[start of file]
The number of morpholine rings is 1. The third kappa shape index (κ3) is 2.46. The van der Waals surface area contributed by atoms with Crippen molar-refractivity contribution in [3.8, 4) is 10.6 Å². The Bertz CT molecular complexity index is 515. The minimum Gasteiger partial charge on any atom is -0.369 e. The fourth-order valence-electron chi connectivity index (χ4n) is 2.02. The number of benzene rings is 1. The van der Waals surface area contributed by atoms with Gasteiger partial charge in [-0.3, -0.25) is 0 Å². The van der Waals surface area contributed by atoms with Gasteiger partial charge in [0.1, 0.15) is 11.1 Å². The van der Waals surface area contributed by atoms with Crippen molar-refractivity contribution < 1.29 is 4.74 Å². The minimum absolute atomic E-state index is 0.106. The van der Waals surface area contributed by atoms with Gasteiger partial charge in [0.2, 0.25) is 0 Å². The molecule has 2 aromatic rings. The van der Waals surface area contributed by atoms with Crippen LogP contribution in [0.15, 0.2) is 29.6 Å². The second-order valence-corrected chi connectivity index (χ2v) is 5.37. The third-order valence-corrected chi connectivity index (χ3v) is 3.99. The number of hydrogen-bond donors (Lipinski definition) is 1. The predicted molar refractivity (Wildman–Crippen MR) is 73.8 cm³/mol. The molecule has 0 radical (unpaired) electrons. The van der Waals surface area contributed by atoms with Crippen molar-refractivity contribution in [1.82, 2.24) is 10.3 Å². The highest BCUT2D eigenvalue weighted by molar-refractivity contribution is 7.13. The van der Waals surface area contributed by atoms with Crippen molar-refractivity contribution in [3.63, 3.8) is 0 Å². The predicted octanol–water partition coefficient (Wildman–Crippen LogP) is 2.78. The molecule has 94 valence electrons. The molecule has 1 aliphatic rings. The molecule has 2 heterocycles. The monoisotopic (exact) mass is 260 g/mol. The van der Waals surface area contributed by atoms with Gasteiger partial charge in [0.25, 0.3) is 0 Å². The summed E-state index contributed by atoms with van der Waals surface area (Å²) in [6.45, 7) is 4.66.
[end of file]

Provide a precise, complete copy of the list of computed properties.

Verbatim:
The number of morpholine rings is 1. The third kappa shape index (κ3) is 2.46. The van der Waals surface area contributed by atoms with Crippen molar-refractivity contribution in [3.8, 4) is 10.6 Å². The Bertz CT molecular complexity index is 515. The minimum Gasteiger partial charge on any atom is -0.369 e. The fourth-order valence-electron chi connectivity index (χ4n) is 2.02. The number of benzene rings is 1. The van der Waals surface area contributed by atoms with Gasteiger partial charge in [-0.3, -0.25) is 0 Å². The van der Waals surface area contributed by atoms with Gasteiger partial charge in [0.1, 0.15) is 11.1 Å². The van der Waals surface area contributed by atoms with Crippen molar-refractivity contribution < 1.29 is 4.74 Å². The minimum absolute atomic E-state index is 0.106. The van der Waals surface area contributed by atoms with Gasteiger partial charge in [0.2, 0.25) is 0 Å². The molecule has 2 aromatic rings. The van der Waals surface area contributed by atoms with Crippen LogP contribution in [0.15, 0.2) is 29.6 Å². The second-order valence-corrected chi connectivity index (χ2v) is 5.37. The third-order valence-corrected chi connectivity index (χ3v) is 3.99. The number of hydrogen-bond donors (Lipinski definition) is 1. The predicted molar refractivity (Wildman–Crippen MR) is 73.8 cm³/mol. The molecule has 0 radical (unpaired) electrons. The van der Waals surface area contributed by atoms with Crippen molar-refractivity contribution in [1.82, 2.24) is 10.3 Å². The highest BCUT2D eigenvalue weighted by molar-refractivity contribution is 7.13. The van der Waals surface area contributed by atoms with Crippen molar-refractivity contribution in [3.63, 3.8) is 0 Å². The predicted octanol–water partition coefficient (Wildman–Crippen LogP) is 2.78. The molecule has 94 valence electrons. The molecule has 1 aliphatic rings. The molecule has 2 heterocycles. The monoisotopic (exact) mass is 260 g/mol. The van der Waals surface area contributed by atoms with Gasteiger partial charge in [0.25, 0.3) is 0 Å². The summed E-state index contributed by atoms with van der Waals surface area (Å²) in [6.45, 7) is 4.66.